(B) Nebraska state map showing 13 sites where field populations were collected. (C) Kansas state map showing five sites where field populations were collected. (Finney populations were collected in 2013 and 2014; Sherman and Saline populations were collected in 2014).
Means and standard errors are result of 10 replicates (vial), with 10 beetles per vial (unless otherwise stated). Means and standard errors are the result of 10 replicates (vials) with 10 beetles per vial (unless otherwise stated). Population means encompassed by the same solid vertical bars are not significantly different and were compared by least squared means with Tukey adjustment at p ≤ 0.05 using PROC GLIMMIX in SAS 9.3.
Means and standard errors are the result of 10 replicates (vials), with 10 beetles per vial (unless otherwise stated). Population means encompassed by the same solid vertical bars are not significantly different and were compared by least squared means with Tukey adjustment at p≤ 0.05 using PROC GLIMMIX in SAS 9.3.
For baseline larval bioassays, eggs from eight of the same lab populations and non-diapause colonies previously described were received and held at 22°C until hatching. The eggs were washed from soil and disinfected with formalin (Formaldehyde 37% w/w, Fischer Scientific, Fair Lawn, NJ) for 3 minutes, rinsed with double distilled water three times, and immersed in a 0.25% solution of methyl 1-(buthylcarbamoyl)-2-benzimidazolecarbamate (Benomyl 98%) (Sigma-Aldrich, St Louis, MO) to minimize fungal growth. The eggs were then transferred to petri dishes with moistened filter paper discs (Whatman® no. 1001 090, Sigma-Aldrich, St Louis, MO) until larval eclosion.
For larval bioassays of field populations, adults of six of the 2013 collections, including five from Nebraska (Perkins, Cuming, Clay, Custer, and Pierce Counties) and one from Kansas (Finney County) (Fig 2) that exhibited increased adult survival in diagnostic bioassays were maintained in BugDorm® cages, provided fresh sweet corn as a food source, and moistened soil (~ 30% volume by weight) as oviposition media. Eggs collected from these field populations were held in 9 cm diameter x 1.4 cm height petri-dishes (Fisher Scientific, Pittsburgh, PA) at 7°C for at least four months in moistened soil (30% v/w) sifted using a #60 mesh sieve (Hogentogler & Co. Inc., Columbia, MD) and then placed in a growth chamber at 22°C to facilitate larval eclosion.
Baseline susceptibility of WCR adults and larvae
The susceptibility of WCR adults to bifenthrin was determined by exposing beetles to 6–8 increasing bifenthrin concentrations (0.0; 0.0625; 0.125; 0.25; 0.5; 1.0; 2.0; 4.0; 8.0 μg/vial) diluted in acetone and applied to the inside of a 20 ml glass scintillation vial (Thermo Fisher Scientific Inc., Waltham, MA). Technical grade 98% bifenthrin (Chem Service, Inc., West Chester, PA) was diluted in acetone to make a stock solution of 1 μg of bifenthrin/μl of acetone. Each concentration was diluted in acetone and 500 μl of the bifenthrin solution was added to each vial and allowed to dry by rolling on a commercial hotdog roller machine (J.J. Connoly Roll-a-Grill Corp. of America, North Pelham, NY) with the heating element off under a fume hood for 20–30 minutes. For controls, 500 μl of only acetone was added to each vial.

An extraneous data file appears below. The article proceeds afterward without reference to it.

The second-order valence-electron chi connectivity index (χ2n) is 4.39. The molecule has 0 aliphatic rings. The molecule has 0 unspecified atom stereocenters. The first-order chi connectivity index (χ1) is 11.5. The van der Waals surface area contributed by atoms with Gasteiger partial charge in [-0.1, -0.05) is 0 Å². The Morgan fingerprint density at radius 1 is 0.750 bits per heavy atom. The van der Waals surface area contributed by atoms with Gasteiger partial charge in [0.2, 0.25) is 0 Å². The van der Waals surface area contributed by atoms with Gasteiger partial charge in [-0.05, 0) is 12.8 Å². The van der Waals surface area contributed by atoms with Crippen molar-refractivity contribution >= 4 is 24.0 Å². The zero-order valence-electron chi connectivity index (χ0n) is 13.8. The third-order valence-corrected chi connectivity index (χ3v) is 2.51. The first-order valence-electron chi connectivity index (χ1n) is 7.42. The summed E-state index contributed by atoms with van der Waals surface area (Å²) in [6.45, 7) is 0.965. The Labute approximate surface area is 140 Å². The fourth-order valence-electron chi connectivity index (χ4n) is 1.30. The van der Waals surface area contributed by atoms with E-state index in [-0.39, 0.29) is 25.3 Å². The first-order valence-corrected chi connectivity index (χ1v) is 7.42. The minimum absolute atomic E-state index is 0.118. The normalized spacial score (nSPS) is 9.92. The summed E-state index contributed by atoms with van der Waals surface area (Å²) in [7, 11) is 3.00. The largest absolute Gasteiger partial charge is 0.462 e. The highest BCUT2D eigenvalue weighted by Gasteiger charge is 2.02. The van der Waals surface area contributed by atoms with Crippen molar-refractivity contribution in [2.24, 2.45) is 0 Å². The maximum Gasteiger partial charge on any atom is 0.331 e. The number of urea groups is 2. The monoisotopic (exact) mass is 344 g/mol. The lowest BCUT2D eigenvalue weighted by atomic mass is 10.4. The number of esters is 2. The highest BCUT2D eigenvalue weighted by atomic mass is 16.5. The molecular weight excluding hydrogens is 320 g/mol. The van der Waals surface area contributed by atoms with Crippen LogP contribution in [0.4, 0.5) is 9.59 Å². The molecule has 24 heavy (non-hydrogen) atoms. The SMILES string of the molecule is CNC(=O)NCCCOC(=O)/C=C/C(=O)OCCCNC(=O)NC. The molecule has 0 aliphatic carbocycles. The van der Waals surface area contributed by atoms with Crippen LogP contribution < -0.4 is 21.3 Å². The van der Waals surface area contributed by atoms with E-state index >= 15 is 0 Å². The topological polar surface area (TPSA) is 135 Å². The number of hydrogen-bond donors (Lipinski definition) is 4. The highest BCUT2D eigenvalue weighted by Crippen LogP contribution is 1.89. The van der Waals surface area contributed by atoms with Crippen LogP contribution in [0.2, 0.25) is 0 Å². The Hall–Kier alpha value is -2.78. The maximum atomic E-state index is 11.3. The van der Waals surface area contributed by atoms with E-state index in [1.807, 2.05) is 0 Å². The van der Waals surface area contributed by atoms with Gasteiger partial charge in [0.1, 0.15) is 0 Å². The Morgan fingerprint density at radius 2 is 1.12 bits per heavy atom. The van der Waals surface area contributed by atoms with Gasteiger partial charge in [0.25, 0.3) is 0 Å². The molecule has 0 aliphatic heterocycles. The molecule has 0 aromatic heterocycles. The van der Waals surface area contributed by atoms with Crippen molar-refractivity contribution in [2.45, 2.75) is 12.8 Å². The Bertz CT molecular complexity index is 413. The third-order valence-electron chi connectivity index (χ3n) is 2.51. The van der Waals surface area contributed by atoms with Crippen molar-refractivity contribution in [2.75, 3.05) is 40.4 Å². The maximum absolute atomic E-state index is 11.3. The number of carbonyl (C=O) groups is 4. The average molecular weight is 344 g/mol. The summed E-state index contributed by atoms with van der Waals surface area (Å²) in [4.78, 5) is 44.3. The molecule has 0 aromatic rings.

Ten unsexed WCR adults in each population were transferred to each vial with three replicates per concentration. Mortality was recorded after 24 h and compared to control mortality (acetone-only treated vials). Adults that did not respond within 20 seconds to prodding or were unable to right themselves when placed ventral side up were considered dead.
Within colonies, the susceptibility of WCR neonates to bifenthrin was estimated by exposing larvae < 36 h after hatching to 7–8 increasing concentrations of bifenthrin plus control (0.0; 0.03125; 0.0625; 0.125; 0.25; 0.5; 1.0; 2.0; 4.0 ng/cm2) applied to filter paper discs (Whatman no. 1001 042, Sigma-Aldrich, St Louis, MO) as described in . The filter papers were placed inside petri dishes (4.7 cm in diameter x 0.7 cm height, Pall Corporation, Port Washington, NY), treated with 150 μl of the insecticide solution diluted in double distilled water (or only double distilled water for control). The insecticide concentrations were prepared from a stock solution (1 μg/μl) as previously described. Treated filter papers were allowed to dry for 5–10 minutes before transferring larvae. Ten to 20 neonates, depending on the number available, were transferred to each petri dish using a fine camel hair paintbrush. Three petri dishes were used per treatment for a total of 30–60 neonates/treatment. The petri dishes were maintained at 23°C and 24 h scotophase. Mortality was recorded 24 h after transfer of neonates to the petri dishes. Neonates that did not move for at least the length of the body after prodding were considered dead. Neonates from field populations used for bioassay in 2014 originated from eggs laid by the same field collected adults that exhibited reduced mortality to the diagnostic concentration in 2013 (Fig 2). The eggs from Kansas populations (Finney, Sherman, and Saline Counties) were collected in 2014 and bioassayed in 2015.